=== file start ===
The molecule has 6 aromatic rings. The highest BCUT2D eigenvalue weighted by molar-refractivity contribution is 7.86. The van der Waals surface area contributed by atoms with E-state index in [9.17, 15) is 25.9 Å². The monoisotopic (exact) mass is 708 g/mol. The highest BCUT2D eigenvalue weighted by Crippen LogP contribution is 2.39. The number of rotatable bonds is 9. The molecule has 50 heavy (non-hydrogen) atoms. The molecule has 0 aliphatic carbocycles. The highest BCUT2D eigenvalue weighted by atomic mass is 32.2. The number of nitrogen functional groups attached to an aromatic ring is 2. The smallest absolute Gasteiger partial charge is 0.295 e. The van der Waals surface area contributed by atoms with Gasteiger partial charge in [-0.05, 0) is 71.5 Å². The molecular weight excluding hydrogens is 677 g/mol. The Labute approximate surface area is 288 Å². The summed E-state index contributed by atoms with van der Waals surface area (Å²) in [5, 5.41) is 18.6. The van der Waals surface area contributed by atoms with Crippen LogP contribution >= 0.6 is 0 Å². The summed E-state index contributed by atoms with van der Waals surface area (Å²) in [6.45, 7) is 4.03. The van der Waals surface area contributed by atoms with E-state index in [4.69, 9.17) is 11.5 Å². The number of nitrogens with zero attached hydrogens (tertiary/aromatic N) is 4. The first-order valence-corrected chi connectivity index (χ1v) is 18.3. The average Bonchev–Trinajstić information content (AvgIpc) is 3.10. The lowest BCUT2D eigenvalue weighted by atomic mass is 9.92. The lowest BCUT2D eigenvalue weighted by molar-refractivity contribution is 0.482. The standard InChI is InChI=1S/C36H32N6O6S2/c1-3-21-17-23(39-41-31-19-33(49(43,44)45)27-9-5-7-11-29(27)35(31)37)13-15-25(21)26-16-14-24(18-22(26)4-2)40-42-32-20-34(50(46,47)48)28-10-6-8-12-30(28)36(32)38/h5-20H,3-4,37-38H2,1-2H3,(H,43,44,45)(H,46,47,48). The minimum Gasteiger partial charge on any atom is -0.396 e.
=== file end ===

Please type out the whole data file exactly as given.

The molecule has 6 aromatic rings. The highest BCUT2D eigenvalue weighted by molar-refractivity contribution is 7.86. The van der Waals surface area contributed by atoms with E-state index in [9.17, 15) is 25.9 Å². The monoisotopic (exact) mass is 708 g/mol. The highest BCUT2D eigenvalue weighted by Crippen LogP contribution is 2.39. The number of rotatable bonds is 9. The molecule has 50 heavy (non-hydrogen) atoms. The molecule has 0 aliphatic carbocycles. The highest BCUT2D eigenvalue weighted by atomic mass is 32.2. The number of nitrogen functional groups attached to an aromatic ring is 2. The smallest absolute Gasteiger partial charge is 0.295 e. The van der Waals surface area contributed by atoms with Gasteiger partial charge in [-0.05, 0) is 71.5 Å². The molecular weight excluding hydrogens is 677 g/mol. The Labute approximate surface area is 288 Å². The summed E-state index contributed by atoms with van der Waals surface area (Å²) in [5, 5.41) is 18.6. The van der Waals surface area contributed by atoms with Crippen LogP contribution >= 0.6 is 0 Å². The summed E-state index contributed by atoms with van der Waals surface area (Å²) in [6.45, 7) is 4.03. The van der Waals surface area contributed by atoms with E-state index in [4.69, 9.17) is 11.5 Å². The number of nitrogens with zero attached hydrogens (tertiary/aromatic N) is 4. The first-order valence-corrected chi connectivity index (χ1v) is 18.3. The average Bonchev–Trinajstić information content (AvgIpc) is 3.10. The lowest BCUT2D eigenvalue weighted by atomic mass is 9.92. The lowest BCUT2D eigenvalue weighted by molar-refractivity contribution is 0.482. The standard InChI is InChI=1S/C36H32N6O6S2/c1-3-21-17-23(39-41-31-19-33(49(43,44)45)27-9-5-7-11-29(27)35(31)37)13-15-25(21)26-16-14-24(18-22(26)4-2)40-42-32-20-34(50(46,47)48)28-10-6-8-12-30(28)36(32)38/h5-20H,3-4,37-38H2,1-2H3,(H,43,44,45)(H,46,47,48). The minimum Gasteiger partial charge on any atom is -0.396 e.